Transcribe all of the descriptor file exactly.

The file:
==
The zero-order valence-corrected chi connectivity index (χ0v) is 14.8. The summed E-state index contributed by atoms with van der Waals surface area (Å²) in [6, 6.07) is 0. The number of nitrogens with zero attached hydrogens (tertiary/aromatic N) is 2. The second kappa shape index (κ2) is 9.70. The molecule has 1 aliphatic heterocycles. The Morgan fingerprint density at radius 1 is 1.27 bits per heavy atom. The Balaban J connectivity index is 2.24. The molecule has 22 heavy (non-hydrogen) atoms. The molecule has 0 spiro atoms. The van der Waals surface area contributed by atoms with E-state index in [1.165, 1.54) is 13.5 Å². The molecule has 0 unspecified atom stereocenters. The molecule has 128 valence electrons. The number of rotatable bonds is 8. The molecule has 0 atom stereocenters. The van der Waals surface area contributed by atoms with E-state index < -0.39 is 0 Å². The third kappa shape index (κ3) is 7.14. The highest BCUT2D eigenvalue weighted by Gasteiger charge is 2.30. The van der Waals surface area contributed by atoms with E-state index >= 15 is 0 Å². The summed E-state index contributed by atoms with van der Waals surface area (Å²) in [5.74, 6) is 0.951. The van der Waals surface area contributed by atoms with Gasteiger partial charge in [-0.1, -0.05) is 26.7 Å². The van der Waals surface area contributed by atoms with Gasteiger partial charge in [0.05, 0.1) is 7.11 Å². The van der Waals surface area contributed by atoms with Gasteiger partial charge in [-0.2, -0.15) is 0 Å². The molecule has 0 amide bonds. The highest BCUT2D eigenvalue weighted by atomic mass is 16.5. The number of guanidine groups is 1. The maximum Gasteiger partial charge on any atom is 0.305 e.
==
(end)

The zero-order valence-corrected chi connectivity index (χ0v) is 14.8. The summed E-state index contributed by atoms with van der Waals surface area (Å²) in [6, 6.07) is 0. The number of nitrogens with zero attached hydrogens (tertiary/aromatic N) is 2. The second kappa shape index (κ2) is 9.70. The molecule has 1 aliphatic heterocycles. The Morgan fingerprint density at radius 1 is 1.27 bits per heavy atom. The Balaban J connectivity index is 2.24. The molecule has 22 heavy (non-hydrogen) atoms. The molecule has 0 spiro atoms. The van der Waals surface area contributed by atoms with E-state index in [1.165, 1.54) is 13.5 Å². The molecule has 0 unspecified atom stereocenters. The molecule has 128 valence electrons. The number of rotatable bonds is 8. The molecule has 0 atom stereocenters. The van der Waals surface area contributed by atoms with E-state index < -0.39 is 0 Å². The third kappa shape index (κ3) is 7.14. The highest BCUT2D eigenvalue weighted by Gasteiger charge is 2.30. The van der Waals surface area contributed by atoms with E-state index >= 15 is 0 Å². The summed E-state index contributed by atoms with van der Waals surface area (Å²) in [5.74, 6) is 0.951. The van der Waals surface area contributed by atoms with Gasteiger partial charge in [-0.1, -0.05) is 26.7 Å². The van der Waals surface area contributed by atoms with Gasteiger partial charge in [0.05, 0.1) is 7.11 Å². The van der Waals surface area contributed by atoms with Gasteiger partial charge in [-0.2, -0.15) is 0 Å². The molecule has 0 amide bonds. The highest BCUT2D eigenvalue weighted by atomic mass is 16.5. The number of guanidine groups is 1. The maximum Gasteiger partial charge on any atom is 0.305 e.